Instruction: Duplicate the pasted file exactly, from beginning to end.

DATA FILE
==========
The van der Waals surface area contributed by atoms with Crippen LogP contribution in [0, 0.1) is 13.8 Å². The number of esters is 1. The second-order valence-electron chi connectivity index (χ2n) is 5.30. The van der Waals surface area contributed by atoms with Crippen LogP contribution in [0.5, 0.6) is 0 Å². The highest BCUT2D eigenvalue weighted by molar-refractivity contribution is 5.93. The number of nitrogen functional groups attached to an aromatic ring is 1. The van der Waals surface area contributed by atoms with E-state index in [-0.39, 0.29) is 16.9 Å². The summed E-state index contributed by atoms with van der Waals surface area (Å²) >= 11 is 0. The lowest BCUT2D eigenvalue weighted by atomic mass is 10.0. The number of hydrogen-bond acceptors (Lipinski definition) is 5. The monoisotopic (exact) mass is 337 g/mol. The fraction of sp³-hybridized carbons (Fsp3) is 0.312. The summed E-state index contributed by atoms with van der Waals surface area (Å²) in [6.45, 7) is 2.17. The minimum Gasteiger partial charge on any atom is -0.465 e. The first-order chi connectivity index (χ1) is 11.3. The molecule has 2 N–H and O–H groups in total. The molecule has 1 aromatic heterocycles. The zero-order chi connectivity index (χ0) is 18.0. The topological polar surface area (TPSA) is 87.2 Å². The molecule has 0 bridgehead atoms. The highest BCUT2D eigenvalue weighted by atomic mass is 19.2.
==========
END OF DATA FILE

The van der Waals surface area contributed by atoms with Crippen LogP contribution in [0, 0.1) is 13.8 Å². The number of esters is 1. The second-order valence-electron chi connectivity index (χ2n) is 5.30. The van der Waals surface area contributed by atoms with Crippen LogP contribution in [0.5, 0.6) is 0 Å². The highest BCUT2D eigenvalue weighted by molar-refractivity contribution is 5.93. The number of nitrogen functional groups attached to an aromatic ring is 1. The van der Waals surface area contributed by atoms with E-state index in [-0.39, 0.29) is 16.9 Å². The summed E-state index contributed by atoms with van der Waals surface area (Å²) >= 11 is 0. The lowest BCUT2D eigenvalue weighted by atomic mass is 10.0. The number of hydrogen-bond acceptors (Lipinski definition) is 5. The monoisotopic (exact) mass is 337 g/mol. The fraction of sp³-hybridized carbons (Fsp3) is 0.312. The summed E-state index contributed by atoms with van der Waals surface area (Å²) in [6.45, 7) is 2.17. The minimum Gasteiger partial charge on any atom is -0.465 e. The first-order chi connectivity index (χ1) is 11.3. The molecule has 2 N–H and O–H groups in total. The molecule has 1 aromatic heterocycles. The zero-order chi connectivity index (χ0) is 18.0. The topological polar surface area (TPSA) is 87.2 Å². The molecule has 0 bridgehead atoms. The highest BCUT2D eigenvalue weighted by atomic mass is 19.2.